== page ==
Déconfinement, Paris-style

July 4, 2020 at 7:53 am Leave a comment

Masks are required in the bus in Paris. Photo by Adrian Leeds.

It was time for another trip to Paris last week, and oh how lovely (and interesting! and joyful!) to be there again.

There are lots of new rules to be followed: the main ones are keeping one’s distance (ideally, at least one meter away from others), and wearing masks when such distancing is not possible. (In any case, masks are required on all public transportation, including in taxis, and in stores and other public places). The city has extended the limits of the sidewalks so that restaurants can put more people at outside tables, meaning that there is MORE room for people, less for cars. (It’s a move in the right direction…).

With these rules there has been a gradual, and very welcome, return to life in Paris as Parisians (and people from around the world) love it: with lots of time to enjoy the beauty of the parks, the river, the buildings, and to be surrounded by people enjoying life.

Sous le ciel de Paris. Champ de Mars. Photo by Janet Hulstrand.

The French are known for being very organized (and also rather bossy, to be honest). These qualities are quite beneficial in times when everything needs to be rethought and reorganized, in order for people to stay well and healthy, in order for life to begin to return to some kind of “new normal.”

So, everywhere you go in Paris, there are reminders of how to honor these gestes barrieres: tape on the floors of stores marking out the places where people should stand when in line, stickers on the seats in the buses so that you don’t forget, and sit down too close to someone else. And so on.

And it’s working pretty well: people need to keep following all these rules in order for the very good work everyone has done at beating back the virus to remain. But: so far, so good. Although it is not gone, and the danger is not past, for now France seems to have the situation more or less under control.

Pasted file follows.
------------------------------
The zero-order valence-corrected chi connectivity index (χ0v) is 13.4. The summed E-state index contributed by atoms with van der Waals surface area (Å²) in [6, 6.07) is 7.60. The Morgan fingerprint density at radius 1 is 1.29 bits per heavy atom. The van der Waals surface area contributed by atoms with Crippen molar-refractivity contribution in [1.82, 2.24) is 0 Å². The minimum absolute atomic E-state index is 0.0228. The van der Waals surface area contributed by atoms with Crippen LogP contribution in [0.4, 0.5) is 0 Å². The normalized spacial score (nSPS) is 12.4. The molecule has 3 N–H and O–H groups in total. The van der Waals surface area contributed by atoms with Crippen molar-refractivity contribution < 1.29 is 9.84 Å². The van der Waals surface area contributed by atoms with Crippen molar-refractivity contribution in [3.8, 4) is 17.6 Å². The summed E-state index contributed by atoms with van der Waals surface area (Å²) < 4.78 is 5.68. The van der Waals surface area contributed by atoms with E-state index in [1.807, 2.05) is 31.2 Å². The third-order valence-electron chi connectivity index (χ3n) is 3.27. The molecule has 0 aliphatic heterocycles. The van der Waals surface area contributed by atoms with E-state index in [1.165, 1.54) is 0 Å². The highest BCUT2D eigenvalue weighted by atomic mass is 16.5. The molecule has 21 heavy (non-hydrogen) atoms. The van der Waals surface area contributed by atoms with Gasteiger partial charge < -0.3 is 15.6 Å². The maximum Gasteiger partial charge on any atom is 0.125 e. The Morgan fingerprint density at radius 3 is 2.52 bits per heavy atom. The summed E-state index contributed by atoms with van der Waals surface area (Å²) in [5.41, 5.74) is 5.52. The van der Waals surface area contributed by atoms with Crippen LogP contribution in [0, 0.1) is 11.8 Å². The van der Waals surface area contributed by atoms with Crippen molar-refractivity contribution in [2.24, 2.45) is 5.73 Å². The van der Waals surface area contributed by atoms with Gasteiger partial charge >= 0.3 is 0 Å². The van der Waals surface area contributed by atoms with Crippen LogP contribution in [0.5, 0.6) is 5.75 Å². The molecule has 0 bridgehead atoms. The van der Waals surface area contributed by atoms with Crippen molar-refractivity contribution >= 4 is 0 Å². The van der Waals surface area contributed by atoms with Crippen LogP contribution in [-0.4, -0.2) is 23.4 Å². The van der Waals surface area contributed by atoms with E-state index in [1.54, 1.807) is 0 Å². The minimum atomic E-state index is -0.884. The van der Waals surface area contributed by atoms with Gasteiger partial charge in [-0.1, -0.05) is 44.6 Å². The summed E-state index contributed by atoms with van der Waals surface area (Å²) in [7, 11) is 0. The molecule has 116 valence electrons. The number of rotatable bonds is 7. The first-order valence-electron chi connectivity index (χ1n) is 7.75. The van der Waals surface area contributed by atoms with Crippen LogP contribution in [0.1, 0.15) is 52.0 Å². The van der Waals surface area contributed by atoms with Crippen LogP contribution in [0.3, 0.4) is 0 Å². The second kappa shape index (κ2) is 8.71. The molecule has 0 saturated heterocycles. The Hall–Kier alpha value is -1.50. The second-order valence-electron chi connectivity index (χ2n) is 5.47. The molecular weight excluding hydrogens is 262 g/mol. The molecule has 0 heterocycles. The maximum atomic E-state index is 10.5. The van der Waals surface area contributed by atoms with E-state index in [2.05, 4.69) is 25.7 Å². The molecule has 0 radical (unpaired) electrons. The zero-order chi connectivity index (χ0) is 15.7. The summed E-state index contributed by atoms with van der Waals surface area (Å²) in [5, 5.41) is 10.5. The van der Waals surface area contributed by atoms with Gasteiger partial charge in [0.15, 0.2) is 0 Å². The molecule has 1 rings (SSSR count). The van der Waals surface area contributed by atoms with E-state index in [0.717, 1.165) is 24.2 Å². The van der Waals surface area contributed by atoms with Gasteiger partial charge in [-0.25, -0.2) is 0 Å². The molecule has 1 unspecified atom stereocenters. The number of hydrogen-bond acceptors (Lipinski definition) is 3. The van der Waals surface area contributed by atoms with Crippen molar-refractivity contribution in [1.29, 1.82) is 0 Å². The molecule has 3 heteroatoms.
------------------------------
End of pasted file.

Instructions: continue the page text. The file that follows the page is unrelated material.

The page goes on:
I had a wonderful time enjoying Paris with my pal Adrian Leeds: she wrote about some of it here. One of the highlights was an afternoon spent in the Luxembourg Gardens with an obligatory (for me, anyway!) visit to the wonderful Red Wheelbarrow bookstore which is just across the street from the gardens. Penelope Fletcher is there, doing what she always does: making excellent suggestions of books for people to read, ordering new ones on request, filling the shelves, supporting writers, and creating an atmosphere of lively, intelligent, friendly interaction among a community of readers. She is the quintessential perfect bookseller!

I had the chance to see my son, also, while I was there. And I even got interviewed for a second time by the wonderful Oliver Gee, and finally got to meet his wife, the “lovely Lina.” (She is indeed lovely, in every way. I knew she would be from the way she is described in his new book.) After the interview we had dinner together at a lovely restaurant Oliver took us to, the Fontaine de Mars, a very sympa restaurant that apparently is a favorite spot of Robert DeNiro, and has been graced also with the presence of the Obamas. How I managed not to think of taking a photo of us on this occasion I guess is that I was simply enjoying our time together too much. (You see, that is the problem always about photography: you can either be in the moment, or take a picture of it. Which means we should all be very grateful to the dedicated photographers of this world, who seriously devote themselves to capturing beautiful, poignant, important moments for the rest of us and let some of those moments pass them by so that the rest of us can enjoy them forever. (I’m talking to you, Roger Foley, and David Schroeder! 🙂 )

Anyway, you can see plenty of pictures of Oliver (and of Lina) by clicking on the link to his site here: and you can buy his book there too.

Then it was back to Champagne, and to the préfécture de l’Aube in Troyes, to take the next step forward in renewing my visa for another year. I must say, they really are so nice there. Never mind what you have heard about French bureaucrats. It is not always true!!!

Janet Hulstrand is a writer, editor, writing coach, and teacher of writing and of literature who divides her time between the U.S. and France. She is the author of Demystifying the French: How to Love Them, and Make Them Love You, and is currently working on her next book, a literary memoir entitled “A Long Way from Iowa.”

Entry filed under: About Paris, About the Pandemic.... Tags: , , .

Déconfinement continued… Bastille Day in Essoyes 2020

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